Approximately 60% of all suicides in the US are related to depression, some form of mental illness, or substance abuse. All of these issues can be treated or managed, which can make suicide avoidable if proper care is instituted. Core triggers aside, Faith is the Evidence wants to share some key warning signs that indicate you may be on the verge of taking your life and should seek help immediately.
Before getting into specific symptoms, these are two major core triggers that can prompt suicide:
1. You Already Have A Problem With Substance Abuse
Numerous studies reveal that there is a consistent connection between substance abuse and suicide because of increased feelings of depression and rage — two other major warning signs. Individuals with a drug or alcohol problem are six times more likely to attempt suicide than those who are not addicted. Even if you haven’t had suicidal thoughts yet, facing your addiction and entering therapy is crucial regardless, so seek help immediately.
2. Your Family Has A History Of Suicide
Research suggests that genetics can play a role in whether or not someone has suicidal thoughts. This could be linked to mental illness, substance abuse, or depression issues within the family history. If you’re already suicidal, call or visit a crisis center. If you’re concerned that something genetically might affect you later on, consider talking to a therapist to help you work through any concerns or stressors in your life that might trigger suicidal thoughts. Interestingly enough, suicide can be contagious, which is why prevention groups often discourage the media to provide details as to avoid sensationalism of the act.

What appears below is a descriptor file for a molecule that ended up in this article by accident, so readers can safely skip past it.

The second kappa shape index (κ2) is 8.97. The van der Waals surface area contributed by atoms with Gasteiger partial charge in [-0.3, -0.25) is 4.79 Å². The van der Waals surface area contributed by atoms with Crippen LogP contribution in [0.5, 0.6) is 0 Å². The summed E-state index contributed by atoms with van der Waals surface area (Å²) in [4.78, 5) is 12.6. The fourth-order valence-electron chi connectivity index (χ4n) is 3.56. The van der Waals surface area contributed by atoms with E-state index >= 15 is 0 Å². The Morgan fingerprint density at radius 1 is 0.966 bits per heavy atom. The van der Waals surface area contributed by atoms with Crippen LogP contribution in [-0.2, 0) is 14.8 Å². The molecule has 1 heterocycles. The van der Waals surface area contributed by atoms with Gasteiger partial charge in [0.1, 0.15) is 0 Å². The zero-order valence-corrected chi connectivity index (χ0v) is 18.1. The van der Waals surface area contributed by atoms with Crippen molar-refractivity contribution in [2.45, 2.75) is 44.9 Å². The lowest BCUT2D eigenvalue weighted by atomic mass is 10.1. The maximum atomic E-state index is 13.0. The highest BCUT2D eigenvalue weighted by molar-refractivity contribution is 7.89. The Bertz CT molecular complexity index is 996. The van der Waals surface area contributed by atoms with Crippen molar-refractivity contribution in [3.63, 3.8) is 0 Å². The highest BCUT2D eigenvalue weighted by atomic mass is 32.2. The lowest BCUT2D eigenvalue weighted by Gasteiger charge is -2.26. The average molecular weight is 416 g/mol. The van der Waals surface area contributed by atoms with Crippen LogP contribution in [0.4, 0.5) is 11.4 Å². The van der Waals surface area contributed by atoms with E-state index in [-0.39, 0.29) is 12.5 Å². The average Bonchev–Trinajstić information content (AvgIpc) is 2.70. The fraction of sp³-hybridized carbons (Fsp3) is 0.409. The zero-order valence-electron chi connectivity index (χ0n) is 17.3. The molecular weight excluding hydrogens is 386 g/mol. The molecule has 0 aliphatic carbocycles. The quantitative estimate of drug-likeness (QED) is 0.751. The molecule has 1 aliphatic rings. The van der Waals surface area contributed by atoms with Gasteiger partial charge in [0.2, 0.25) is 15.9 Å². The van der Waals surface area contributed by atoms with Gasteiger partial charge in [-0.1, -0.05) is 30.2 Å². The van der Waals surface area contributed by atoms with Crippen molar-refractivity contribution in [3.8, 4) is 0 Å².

If you know that you are genetically predisposed to depression, mental illness, or suicidal thoughts, consider talking to your doctor about antidepressants. No OTC depression medication is as effective as what your doctor can prescribe to you, and it is better to be preventative if you feel yourself falling into that genetic predisposition.
Major Warning Signs
The potentially confusing thing about the warning signs and symptoms of suicide is that some of them may seem like normal acts — such as giving something away for example. It’s not uncommon to be a generous person who likes to make people happy. The key is looking at the signs as a whole. If you’re already having suicidal thoughts, then seek immediate help, don’t wait for another red flag. However, the following are important for anyone contemplating taking their life, as well as friends, family, loved ones, and coworkers who may be concerned about someone having a tough time:
- You’re having strong feelings about wanting to die or wanting to kill yourself
- Feeling hopeless and having no reason to live
- You’re frequently talking or thinking about death
- You’ve made a plan to kill yourself such as purchasing a weapon or researching methods
- Feeling guilty and shameful
- You have extreme mood swings — one minute you’re happy, the next minute you’re sad and crying
- You’ve made it a point to withdraw from family and friends
- Feeling insufferable emotional or physical pain
- You keep telling others you’ve been a burden
- You’re using drugs or alcohol more often, or you started to use them
- You’re always feeling anxious or agitated
- You’ve changed your eating and/or sleeping habits
- Showing rage or talking about seeking revenge
- You’re partaking in risky acts that could lead to death such as driving too fast
- Feeling trapped and that there are no solutions to your problems
- You’re always feeling anxious or agitated
- You started giving away important possessions
- You’ve said goodbye to friends and family
- You made a will and put personal affairs in order
If you’re having suicidal thoughts, it can be difficult to make the decision to get help because it’s likely that you don’t want to. However, seeking a resource even if you only have a few of the symptoms on the list can be both live-saving and life-changing. On the flipside, if you know someone who is showing signs or symptoms, don’t second guess yourself or wait until it’s too late to plan an intervention — your instincts are likely correct.
Many people find comfort in turning to their heavenly father for support and guidance during difficult times. Faith is the Evidence has resources to help you find that guidance. Visit our website today for resources and information.
To contact Sara email her at firstname.lastname@example.org Visit her website The Widow Net.